‘The creativity of the people here is great,’ agreed Quigley. ‘The organisation continues to rise and meet that challenge. I don’t expect us to slow down at all.’
Sanford said: ‘We all see the big ugly waste. It’s the small things that you have to chip away at.’
One reason for this constant focus on quality, cost and waste is that IBC, despite being the only van plant of its kind in GM’s European operation, still has to compete with other manufacturing facilities for the right to build the next generation Vivaro.
A revised and facelifted van, which will include engines designed to meet coming emissions legislation, will be launched in August 2006. Sanford says there will be greater differentiation between the three manufacturers’ models and work is already well under way on getting the build processes right for the new model.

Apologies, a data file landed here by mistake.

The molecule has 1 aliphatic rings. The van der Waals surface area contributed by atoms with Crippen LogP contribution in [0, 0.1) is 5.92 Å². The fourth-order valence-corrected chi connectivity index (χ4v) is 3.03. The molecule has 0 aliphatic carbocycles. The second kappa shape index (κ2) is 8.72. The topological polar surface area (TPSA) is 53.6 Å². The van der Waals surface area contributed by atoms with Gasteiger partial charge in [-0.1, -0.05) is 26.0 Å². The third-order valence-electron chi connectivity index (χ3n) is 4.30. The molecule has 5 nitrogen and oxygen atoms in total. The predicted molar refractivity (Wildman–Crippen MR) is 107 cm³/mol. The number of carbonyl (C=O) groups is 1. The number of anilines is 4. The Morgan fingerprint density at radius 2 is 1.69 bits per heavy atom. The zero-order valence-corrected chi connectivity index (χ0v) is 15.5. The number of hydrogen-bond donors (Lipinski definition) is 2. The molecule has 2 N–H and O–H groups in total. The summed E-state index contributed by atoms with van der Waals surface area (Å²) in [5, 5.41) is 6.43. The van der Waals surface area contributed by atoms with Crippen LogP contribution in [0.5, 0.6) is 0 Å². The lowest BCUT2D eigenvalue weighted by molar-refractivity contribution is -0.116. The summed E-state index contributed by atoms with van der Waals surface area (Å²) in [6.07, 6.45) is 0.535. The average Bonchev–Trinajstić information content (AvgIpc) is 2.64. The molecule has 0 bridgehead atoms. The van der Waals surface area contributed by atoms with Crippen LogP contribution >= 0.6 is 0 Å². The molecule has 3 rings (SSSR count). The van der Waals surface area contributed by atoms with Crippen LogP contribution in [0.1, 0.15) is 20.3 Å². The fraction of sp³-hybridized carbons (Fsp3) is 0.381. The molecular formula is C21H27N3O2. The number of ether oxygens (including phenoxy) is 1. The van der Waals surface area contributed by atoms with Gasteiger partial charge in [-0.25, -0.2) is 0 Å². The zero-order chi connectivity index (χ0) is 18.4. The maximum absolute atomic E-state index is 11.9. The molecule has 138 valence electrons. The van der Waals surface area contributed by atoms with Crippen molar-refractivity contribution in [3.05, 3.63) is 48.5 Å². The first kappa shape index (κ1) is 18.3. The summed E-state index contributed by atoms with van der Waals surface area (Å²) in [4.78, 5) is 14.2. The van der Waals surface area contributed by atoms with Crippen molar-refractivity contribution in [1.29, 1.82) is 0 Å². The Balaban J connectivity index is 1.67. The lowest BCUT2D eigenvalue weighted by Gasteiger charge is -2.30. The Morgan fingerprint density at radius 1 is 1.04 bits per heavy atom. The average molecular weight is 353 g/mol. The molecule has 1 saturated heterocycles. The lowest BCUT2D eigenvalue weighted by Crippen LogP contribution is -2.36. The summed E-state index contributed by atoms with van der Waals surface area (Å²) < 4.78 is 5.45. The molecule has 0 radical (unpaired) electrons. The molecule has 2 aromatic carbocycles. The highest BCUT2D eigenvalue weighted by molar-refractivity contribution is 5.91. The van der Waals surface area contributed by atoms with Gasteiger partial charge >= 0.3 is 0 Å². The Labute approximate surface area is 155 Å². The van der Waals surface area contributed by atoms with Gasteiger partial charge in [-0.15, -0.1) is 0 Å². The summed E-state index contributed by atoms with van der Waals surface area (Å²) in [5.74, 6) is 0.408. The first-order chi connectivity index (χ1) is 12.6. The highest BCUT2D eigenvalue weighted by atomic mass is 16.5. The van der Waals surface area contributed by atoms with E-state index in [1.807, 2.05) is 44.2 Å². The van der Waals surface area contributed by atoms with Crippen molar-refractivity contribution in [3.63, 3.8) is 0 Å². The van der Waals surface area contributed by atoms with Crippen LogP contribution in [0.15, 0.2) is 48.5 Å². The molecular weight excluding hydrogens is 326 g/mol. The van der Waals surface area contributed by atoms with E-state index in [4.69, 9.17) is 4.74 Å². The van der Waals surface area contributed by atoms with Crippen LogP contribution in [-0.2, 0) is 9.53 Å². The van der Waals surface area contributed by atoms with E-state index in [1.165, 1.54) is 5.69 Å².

‘There is so much work to do between then and now,’ said Sanford. ‘And we want to earn the next vehicle after that too.’
All of which costs money. IBC is currently investing £5 million on improvements to the paint shop, so that it too can meet coming emissions regulations.
That’s on top of an annual bill of around £2 million which goes to upgrading tooling in the plant and looking after the buildings and infrastructure. ‘It’s important for the workforce to see that GM sees us as a viable plant,’ said Quigley. ‘We are the only plant building a CV product, but we have to earn that right,’ said Sanford. ‘If we have an outstanding phase two van launch (the facelifted Vivaro) then we’ll know that the plan we’ve been operating to is the right plan.’
The plant may not have to wait that long for recognition, however. In the last month a team from Investors in People finished a nine-day inspection of the IBC plant, putting forward a positive recommendation. All being well, the site will have achieved IiP by the time you read this.
‘It feels good to have someone from outside the organisation telling you you’re doing the right thing,’ said Sanford.